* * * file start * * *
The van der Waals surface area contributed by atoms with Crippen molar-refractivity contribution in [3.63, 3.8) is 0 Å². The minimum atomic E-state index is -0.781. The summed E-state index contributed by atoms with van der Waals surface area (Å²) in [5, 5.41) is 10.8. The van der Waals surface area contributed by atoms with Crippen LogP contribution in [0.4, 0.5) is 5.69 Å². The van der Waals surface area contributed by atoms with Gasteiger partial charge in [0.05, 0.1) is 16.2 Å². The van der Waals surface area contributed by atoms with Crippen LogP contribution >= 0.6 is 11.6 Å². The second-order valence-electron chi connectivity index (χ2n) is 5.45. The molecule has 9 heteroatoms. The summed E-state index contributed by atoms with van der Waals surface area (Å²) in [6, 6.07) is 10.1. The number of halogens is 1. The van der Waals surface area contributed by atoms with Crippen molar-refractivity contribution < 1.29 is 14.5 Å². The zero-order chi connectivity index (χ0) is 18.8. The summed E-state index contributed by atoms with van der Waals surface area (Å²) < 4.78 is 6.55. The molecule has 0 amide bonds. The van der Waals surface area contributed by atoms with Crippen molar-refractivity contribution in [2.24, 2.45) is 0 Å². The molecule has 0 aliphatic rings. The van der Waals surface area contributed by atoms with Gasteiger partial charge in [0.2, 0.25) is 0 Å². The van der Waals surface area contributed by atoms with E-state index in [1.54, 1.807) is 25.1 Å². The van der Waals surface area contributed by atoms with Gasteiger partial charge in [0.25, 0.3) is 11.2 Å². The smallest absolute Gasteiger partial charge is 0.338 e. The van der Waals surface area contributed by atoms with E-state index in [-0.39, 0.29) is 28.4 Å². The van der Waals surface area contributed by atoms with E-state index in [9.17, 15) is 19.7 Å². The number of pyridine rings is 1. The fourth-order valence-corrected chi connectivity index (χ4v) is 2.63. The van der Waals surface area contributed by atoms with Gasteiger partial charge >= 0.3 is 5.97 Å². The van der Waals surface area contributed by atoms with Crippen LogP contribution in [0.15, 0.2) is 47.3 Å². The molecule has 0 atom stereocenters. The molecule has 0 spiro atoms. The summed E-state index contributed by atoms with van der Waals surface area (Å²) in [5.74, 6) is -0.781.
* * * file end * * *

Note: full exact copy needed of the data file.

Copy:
The van der Waals surface area contributed by atoms with Crippen molar-refractivity contribution in [3.63, 3.8) is 0 Å². The minimum atomic E-state index is -0.781. The summed E-state index contributed by atoms with van der Waals surface area (Å²) in [5, 5.41) is 10.8. The van der Waals surface area contributed by atoms with Crippen LogP contribution in [0.4, 0.5) is 5.69 Å². The van der Waals surface area contributed by atoms with Gasteiger partial charge in [0.05, 0.1) is 16.2 Å². The van der Waals surface area contributed by atoms with Crippen LogP contribution >= 0.6 is 11.6 Å². The second-order valence-electron chi connectivity index (χ2n) is 5.45. The molecule has 9 heteroatoms. The summed E-state index contributed by atoms with van der Waals surface area (Å²) in [6, 6.07) is 10.1. The number of halogens is 1. The van der Waals surface area contributed by atoms with Crippen molar-refractivity contribution < 1.29 is 14.5 Å². The zero-order chi connectivity index (χ0) is 18.8. The summed E-state index contributed by atoms with van der Waals surface area (Å²) < 4.78 is 6.55. The molecule has 0 amide bonds. The van der Waals surface area contributed by atoms with Crippen molar-refractivity contribution in [2.24, 2.45) is 0 Å². The molecule has 0 aliphatic rings. The van der Waals surface area contributed by atoms with Gasteiger partial charge in [0.2, 0.25) is 0 Å². The van der Waals surface area contributed by atoms with E-state index in [1.54, 1.807) is 25.1 Å². The van der Waals surface area contributed by atoms with Gasteiger partial charge in [0.25, 0.3) is 11.2 Å². The smallest absolute Gasteiger partial charge is 0.338 e. The van der Waals surface area contributed by atoms with E-state index in [-0.39, 0.29) is 28.4 Å². The van der Waals surface area contributed by atoms with E-state index in [9.17, 15) is 19.7 Å². The number of pyridine rings is 1. The fourth-order valence-corrected chi connectivity index (χ4v) is 2.63. The van der Waals surface area contributed by atoms with Gasteiger partial charge >= 0.3 is 5.97 Å². The van der Waals surface area contributed by atoms with Crippen LogP contribution in [0.15, 0.2) is 47.3 Å². The molecule has 0 atom stereocenters. The molecule has 0 spiro atoms. The summed E-state index contributed by atoms with van der Waals surface area (Å²) in [5.74, 6) is -0.781.